Fast forward to 6th grade and things were very different. Every day I swam in a pool of self-hatred, judgment, and debilitating shame. Some days staying above water was just too much for me. Where did all of my self-compassion go and how did it disappear so quickly? Dr. Kristen Neff defines self-compassion as treating oneself the same way you would a friend, even when you are having a difficult time, when you fail, or when you notice something you don’t like about yourself. Self-compassion is the ability to comfort and care for yourself instead of believing the lie that you are your own difficulty, your own failure, or your own mistake. Believing all those lies is shame. Many events occurred for me to transition from the confident 10-year-old girl who believed she could learn to play the harmonica in one night to an 11-year-old who wanted to hide in a locker because she said one silly thing in class. I am not positive why it happened so quickly but it happened. And this is many of our experiences. Shame is powerful. But God is more powerful. When I lose sight of His Power, I quickly become an 11-year-old in search of the nearest hiding place. My spirit truly needs self-compassion on steroids. I call this type of compassion God-compassion.

     God-compassion helps me to treat myself the same way God would. He does not deny my mistakes but He also does not permit me to believe I am my own mishap. I know that my Heavenly Father would never want me to engage in a mental tennis match with the negative, intrusive thoughts that sometimes fill my head. If so, He would have never sent His Son to take on our sin and shame. God-compassion is vital to “decreasing while He increases” (John 3:30). When I believe I am my own mistake, I only increase my self-pity and decrease my reach for God’s grace. Self-pity makes me “I am.” I am a mistake. I am a failure. I am inferior. I forget that He is the only I AM.

     God-compassion offers freedom from shame. It equalizes relationships. It frees the oppressed. God-compassion is acceptance of God’s grace. Without God-compassion, I become part of the world. With God-compassion, I am aware that the tomb is empty so I don’t have to be. His Power lives inside me (Acts 1:8). Some days He walks beside me, some days He walks behind me. Sometimes He prepares a path before me. But no matter what, He is always with me.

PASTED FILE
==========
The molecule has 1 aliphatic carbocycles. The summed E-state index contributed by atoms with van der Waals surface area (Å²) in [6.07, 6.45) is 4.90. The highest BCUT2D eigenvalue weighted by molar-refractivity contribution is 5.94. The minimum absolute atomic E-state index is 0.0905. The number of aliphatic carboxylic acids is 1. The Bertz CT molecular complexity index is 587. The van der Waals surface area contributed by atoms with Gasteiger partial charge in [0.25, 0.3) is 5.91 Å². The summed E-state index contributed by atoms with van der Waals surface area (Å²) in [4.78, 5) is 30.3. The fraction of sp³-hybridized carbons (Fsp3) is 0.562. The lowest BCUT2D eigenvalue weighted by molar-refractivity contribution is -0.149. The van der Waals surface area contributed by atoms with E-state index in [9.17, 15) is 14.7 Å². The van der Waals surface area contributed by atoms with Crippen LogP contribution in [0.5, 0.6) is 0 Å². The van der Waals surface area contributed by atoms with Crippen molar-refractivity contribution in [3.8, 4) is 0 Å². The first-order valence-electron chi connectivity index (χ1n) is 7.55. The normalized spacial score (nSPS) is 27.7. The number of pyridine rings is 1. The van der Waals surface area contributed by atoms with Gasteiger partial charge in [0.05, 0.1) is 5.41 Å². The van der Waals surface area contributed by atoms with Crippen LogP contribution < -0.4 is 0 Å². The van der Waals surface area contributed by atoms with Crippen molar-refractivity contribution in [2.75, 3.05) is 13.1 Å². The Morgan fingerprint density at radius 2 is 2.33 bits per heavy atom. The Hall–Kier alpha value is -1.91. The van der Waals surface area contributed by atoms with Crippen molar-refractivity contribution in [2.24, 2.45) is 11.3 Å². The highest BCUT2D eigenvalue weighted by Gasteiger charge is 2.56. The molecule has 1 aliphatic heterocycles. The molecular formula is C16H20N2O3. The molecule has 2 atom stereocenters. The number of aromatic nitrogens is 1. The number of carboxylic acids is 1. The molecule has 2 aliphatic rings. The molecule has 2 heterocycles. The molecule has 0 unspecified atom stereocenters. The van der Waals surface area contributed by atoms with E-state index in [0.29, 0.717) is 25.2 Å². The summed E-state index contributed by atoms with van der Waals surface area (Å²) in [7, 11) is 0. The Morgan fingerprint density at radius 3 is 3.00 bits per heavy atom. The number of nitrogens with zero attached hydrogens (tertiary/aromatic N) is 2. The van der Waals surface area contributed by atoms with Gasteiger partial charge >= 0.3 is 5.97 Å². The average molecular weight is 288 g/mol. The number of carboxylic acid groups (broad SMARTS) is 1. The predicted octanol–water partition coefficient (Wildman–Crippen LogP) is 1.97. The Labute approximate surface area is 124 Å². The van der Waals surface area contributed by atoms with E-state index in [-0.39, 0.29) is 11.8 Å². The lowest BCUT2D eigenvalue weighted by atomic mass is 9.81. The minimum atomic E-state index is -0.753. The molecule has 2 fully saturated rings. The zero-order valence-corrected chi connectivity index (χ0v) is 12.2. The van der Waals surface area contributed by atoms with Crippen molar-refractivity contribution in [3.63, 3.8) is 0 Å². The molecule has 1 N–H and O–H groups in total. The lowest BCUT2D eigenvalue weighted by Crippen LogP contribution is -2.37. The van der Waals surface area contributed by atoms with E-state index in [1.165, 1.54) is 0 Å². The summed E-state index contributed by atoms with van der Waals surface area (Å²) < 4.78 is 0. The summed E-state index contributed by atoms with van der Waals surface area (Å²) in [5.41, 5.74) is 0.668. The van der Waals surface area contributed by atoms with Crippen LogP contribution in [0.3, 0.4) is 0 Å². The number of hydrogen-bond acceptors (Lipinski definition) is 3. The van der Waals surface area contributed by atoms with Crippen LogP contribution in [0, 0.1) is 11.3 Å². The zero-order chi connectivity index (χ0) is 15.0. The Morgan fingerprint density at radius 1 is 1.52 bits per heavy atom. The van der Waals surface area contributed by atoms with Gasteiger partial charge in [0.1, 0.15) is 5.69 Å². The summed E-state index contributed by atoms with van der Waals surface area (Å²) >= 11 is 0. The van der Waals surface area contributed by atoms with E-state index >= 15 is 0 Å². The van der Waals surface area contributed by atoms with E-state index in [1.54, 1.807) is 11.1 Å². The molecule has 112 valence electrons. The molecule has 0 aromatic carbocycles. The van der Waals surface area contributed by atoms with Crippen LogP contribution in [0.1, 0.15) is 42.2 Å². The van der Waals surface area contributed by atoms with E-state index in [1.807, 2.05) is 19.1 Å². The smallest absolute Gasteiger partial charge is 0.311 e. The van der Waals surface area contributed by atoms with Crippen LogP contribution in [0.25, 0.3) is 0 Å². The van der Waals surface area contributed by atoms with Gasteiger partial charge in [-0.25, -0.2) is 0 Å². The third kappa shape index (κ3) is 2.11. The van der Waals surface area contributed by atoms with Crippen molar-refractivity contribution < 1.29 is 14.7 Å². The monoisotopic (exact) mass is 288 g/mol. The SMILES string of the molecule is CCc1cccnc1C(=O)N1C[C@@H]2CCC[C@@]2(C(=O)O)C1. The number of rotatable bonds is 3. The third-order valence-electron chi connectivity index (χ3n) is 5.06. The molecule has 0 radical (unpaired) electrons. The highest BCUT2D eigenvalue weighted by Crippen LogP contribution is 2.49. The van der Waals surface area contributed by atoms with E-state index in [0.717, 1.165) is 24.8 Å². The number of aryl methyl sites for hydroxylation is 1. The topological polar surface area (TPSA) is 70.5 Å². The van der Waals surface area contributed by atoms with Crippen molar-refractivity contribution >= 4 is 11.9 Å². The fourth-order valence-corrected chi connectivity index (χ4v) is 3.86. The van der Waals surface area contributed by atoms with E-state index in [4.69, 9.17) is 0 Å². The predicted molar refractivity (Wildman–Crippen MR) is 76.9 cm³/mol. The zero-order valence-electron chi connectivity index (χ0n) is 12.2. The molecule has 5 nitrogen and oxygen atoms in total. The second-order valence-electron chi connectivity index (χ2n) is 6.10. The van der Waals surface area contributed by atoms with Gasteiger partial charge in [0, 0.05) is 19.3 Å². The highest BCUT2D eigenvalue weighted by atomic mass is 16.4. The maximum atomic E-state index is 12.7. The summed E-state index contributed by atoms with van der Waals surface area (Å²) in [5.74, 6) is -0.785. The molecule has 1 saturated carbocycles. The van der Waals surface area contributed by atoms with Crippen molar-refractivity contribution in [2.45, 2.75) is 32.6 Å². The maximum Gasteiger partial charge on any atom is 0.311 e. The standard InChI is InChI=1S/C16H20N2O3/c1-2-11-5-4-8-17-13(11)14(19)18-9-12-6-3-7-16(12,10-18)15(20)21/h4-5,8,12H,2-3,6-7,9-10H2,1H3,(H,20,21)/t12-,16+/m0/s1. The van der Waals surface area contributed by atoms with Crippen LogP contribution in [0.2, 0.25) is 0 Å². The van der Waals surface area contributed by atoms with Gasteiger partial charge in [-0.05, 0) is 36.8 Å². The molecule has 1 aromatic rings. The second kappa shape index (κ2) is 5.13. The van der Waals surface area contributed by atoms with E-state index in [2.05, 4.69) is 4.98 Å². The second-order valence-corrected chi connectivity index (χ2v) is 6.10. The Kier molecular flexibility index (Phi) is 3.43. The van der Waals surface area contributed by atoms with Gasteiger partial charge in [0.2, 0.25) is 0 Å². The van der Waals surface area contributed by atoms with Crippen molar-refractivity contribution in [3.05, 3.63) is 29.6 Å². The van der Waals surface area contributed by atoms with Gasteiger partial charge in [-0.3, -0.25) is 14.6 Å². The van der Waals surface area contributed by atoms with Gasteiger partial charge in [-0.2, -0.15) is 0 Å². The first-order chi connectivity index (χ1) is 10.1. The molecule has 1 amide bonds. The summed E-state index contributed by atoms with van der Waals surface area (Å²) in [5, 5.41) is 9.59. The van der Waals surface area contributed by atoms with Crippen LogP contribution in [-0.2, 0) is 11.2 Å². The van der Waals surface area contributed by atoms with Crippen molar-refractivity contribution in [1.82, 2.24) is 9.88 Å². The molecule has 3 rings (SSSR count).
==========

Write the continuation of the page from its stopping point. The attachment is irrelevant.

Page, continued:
I am so grateful to have God-compassion. I do not live in this compassion every day though because shame abounds in this world. Some days it is too easy to dip my big toe back into that cesspool of self-hate I lived with in 6th grade and for many years after. But there are many days in which I am able to embrace God-compassion. On those days I can take risks, I can fail without feeling like a failure, I can share His story, and I can be a terrible but proud harmonica player. I can be authentically imperfect.


“He must increase [in prominence], but I must decrease.” John 3:30 Amplified Bible

“But you will receive power when the Holy Spirit has come upon you, and you will be my witnesses in Jerusalem and in all Judea and Samaria, and to the end of the earth.” Acts 1:8 English Standard Version

Runners Keep Right



Nearly every Sunday morning I wake up and put on one of my favorite Mosaic church t-shirts and head to church with a happy heart. On a recent Sunday morning, however, I humbly pulled my “I Fight for Sobriety” t-shirt over my sleepy head and began preparing for a race. But this was not just any race. On this particular rainy Sunday, I was on my way to run the Heroes in Recovery 6k road race.

Heroes in Recovery is an organization that works to eliminate the social stigma that discourages people with addiction and mental health issues from pursuing help. Even though I was about to participate in something that is a large part of my daily mission, the voice of shame still tried to convince me I wasn’t good enough to race. When that technique didn’t deter me, the voice reminded me that it was raining and humid. I just laughed. The weather never stopped me from drinking so it certainly wasn’t going to keep me from racing. Off I went to join the other runners.

Nearly a hundred alcoholics, addicts, codependents, and supporters of recovery were in the parking lot when I arrived. Many of the race participants and volunteers had spent years taking out their emotional pain on their bodies. I knew this practice all too well. But on this day, we weren’t sick, self-centered addicts. We were together in our recovery, living an active life, despite the addiction in our past.